In the last three years, I’ve been fortunate enough to pick up play-by-play for three brand new sports (volleyball, soccer and distance running – a half-marathon). I used different approaches for all three.
For soccer, I have a good friend that is a professional soccer broadcaster, so I’d heard enough advice from him over the years and I’d seen enough on TV to have an idea of what I wanted to do.
For volleyball, I worked with a streaming company that was also sending a college student who was doing DI matches at a Power 5 Conference School. I had no shame picking the brain of someone who was still in college and ten years younger than me. He’s since become a nice industry connection. I also watched some matches on TV, since this was streaming video and I wanted to see how the sport was presented. This is part of the value of having a cable system with channels like ESPNU, SEC Network and the FCS channels.
I’ve never done wrestling (came close a few times), but used the same strategy when I thought I had a wrestling gig.
The interesting one is the half-marathon. It’s one of the most prestigious races in the country, and one of the biggest sporting events in the region from a participation standpoint, so I jumped at the chance.
There were two keys:
- Getting the proper equipment (two-way radios to allow on-air communication between our main broadcast position and the lead cars).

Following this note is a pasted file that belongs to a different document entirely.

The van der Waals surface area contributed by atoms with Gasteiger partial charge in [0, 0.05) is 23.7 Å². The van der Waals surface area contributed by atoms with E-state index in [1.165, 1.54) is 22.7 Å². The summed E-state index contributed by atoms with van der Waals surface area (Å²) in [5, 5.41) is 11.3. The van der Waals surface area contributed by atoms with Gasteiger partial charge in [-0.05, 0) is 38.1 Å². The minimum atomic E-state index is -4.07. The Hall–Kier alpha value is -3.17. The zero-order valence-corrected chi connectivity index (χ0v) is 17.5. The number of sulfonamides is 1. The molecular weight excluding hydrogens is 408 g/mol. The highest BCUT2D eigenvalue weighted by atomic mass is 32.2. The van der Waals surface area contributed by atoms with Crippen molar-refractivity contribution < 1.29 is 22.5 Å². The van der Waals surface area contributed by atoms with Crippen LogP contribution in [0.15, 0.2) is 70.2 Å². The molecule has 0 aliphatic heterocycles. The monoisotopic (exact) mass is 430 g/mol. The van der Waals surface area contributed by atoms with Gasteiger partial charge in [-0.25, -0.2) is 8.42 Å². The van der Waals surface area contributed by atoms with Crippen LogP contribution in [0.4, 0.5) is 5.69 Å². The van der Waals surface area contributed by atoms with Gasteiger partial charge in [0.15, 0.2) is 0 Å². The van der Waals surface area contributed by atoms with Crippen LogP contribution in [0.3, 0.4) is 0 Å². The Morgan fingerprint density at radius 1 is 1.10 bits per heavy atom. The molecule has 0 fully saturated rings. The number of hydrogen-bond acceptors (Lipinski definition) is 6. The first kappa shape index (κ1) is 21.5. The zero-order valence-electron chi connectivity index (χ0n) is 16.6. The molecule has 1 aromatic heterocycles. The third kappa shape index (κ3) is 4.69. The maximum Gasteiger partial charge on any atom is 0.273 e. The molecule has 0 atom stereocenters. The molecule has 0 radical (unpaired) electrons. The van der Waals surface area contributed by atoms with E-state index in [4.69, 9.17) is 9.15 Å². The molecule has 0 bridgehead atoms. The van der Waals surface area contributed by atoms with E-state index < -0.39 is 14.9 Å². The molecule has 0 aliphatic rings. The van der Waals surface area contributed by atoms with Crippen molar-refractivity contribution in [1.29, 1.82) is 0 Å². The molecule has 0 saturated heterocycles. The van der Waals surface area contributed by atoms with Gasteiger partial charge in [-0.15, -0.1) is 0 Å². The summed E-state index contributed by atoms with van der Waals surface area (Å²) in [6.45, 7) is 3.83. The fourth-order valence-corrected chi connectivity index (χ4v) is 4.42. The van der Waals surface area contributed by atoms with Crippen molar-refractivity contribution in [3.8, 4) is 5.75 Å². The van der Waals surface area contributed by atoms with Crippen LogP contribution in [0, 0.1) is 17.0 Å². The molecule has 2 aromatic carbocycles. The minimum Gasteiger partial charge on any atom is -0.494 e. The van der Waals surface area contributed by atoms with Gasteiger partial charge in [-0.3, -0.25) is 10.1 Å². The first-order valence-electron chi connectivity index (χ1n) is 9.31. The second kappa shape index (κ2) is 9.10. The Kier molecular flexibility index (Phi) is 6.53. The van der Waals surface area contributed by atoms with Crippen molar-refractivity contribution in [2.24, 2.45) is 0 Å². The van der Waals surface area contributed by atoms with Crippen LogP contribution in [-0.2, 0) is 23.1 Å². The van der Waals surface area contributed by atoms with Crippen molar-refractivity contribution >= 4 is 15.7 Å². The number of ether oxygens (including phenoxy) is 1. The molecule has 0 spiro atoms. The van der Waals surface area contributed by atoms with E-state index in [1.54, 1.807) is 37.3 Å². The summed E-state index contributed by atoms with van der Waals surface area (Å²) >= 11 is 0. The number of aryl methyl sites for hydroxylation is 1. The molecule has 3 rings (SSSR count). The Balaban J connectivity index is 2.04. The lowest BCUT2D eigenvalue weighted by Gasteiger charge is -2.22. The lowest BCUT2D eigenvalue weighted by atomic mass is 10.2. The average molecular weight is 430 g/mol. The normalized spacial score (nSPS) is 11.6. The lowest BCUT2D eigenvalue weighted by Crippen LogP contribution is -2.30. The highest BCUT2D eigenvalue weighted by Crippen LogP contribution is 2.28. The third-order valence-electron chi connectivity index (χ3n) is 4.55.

- Getting an expert analyst.
The first was easy – a local company was willing to partner. The second worked out great. The race committee had a former director that was looking for a way to stay involved. He’d run the race several times when he was younger and was passionate about the event. He was PERFECT and he and I hit it off and have enjoyed working together.
1. Watch video
If the sport is one you haven’t seen or heard broadcast, immerse yourself.
2. Rely on a pro
If the broadcast allows for it, find an expert to be your analyst and rely upon them. Prepare in a way to draw information from the expert. (Improves your approach in other sports too.)
3. Lean on others
Rely on co-workers and other crew members who’ve done it before.
Some of these suggestions have been covered; other stuff is a slight variation. Either way, this is my two cents. Maybe it can help someone.
For additional suggestions on broadcasting a new sport, check out this post from our archives.